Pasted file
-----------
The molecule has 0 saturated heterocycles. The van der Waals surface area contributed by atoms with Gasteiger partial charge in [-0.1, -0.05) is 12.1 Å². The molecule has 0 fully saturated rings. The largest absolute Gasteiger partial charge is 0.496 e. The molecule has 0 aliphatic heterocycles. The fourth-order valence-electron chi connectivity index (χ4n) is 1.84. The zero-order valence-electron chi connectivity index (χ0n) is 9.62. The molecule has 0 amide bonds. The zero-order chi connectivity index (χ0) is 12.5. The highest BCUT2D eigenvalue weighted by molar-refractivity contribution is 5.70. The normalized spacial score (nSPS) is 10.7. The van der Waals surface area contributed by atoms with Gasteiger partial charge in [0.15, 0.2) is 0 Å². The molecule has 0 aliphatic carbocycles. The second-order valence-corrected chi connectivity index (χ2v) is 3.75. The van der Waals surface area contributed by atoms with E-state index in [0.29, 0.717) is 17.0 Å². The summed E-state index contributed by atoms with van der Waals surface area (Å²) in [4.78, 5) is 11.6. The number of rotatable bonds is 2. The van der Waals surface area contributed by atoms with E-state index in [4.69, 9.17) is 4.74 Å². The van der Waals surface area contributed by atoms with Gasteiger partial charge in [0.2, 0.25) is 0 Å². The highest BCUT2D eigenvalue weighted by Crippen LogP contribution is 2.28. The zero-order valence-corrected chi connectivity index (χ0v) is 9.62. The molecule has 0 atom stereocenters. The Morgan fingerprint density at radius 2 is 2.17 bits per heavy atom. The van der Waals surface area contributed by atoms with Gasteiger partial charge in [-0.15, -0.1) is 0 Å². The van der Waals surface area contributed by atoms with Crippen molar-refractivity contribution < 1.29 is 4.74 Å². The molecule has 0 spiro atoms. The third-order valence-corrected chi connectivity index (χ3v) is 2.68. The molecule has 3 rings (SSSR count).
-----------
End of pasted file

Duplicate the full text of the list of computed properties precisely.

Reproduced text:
The molecule has 0 saturated heterocycles. The van der Waals surface area contributed by atoms with Gasteiger partial charge in [-0.1, -0.05) is 12.1 Å². The molecule has 0 fully saturated rings. The largest absolute Gasteiger partial charge is 0.496 e. The molecule has 0 aliphatic heterocycles. The fourth-order valence-electron chi connectivity index (χ4n) is 1.84. The zero-order valence-electron chi connectivity index (χ0n) is 9.62. The molecule has 0 amide bonds. The zero-order chi connectivity index (χ0) is 12.5. The highest BCUT2D eigenvalue weighted by molar-refractivity contribution is 5.70. The normalized spacial score (nSPS) is 10.7. The van der Waals surface area contributed by atoms with Gasteiger partial charge in [0.15, 0.2) is 0 Å². The molecule has 0 aliphatic carbocycles. The second-order valence-corrected chi connectivity index (χ2v) is 3.75. The van der Waals surface area contributed by atoms with E-state index in [0.29, 0.717) is 17.0 Å². The summed E-state index contributed by atoms with van der Waals surface area (Å²) in [4.78, 5) is 11.6. The number of rotatable bonds is 2. The van der Waals surface area contributed by atoms with E-state index in [4.69, 9.17) is 4.74 Å². The van der Waals surface area contributed by atoms with Gasteiger partial charge in [0.2, 0.25) is 0 Å². The highest BCUT2D eigenvalue weighted by Crippen LogP contribution is 2.28. The zero-order valence-corrected chi connectivity index (χ0v) is 9.62. The molecule has 0 atom stereocenters. The Morgan fingerprint density at radius 2 is 2.17 bits per heavy atom. The van der Waals surface area contributed by atoms with Gasteiger partial charge in [-0.15, -0.1) is 0 Å². The van der Waals surface area contributed by atoms with Crippen molar-refractivity contribution < 1.29 is 4.74 Å². The molecule has 0 spiro atoms. The third-order valence-corrected chi connectivity index (χ3v) is 2.68. The molecule has 3 rings (SSSR count).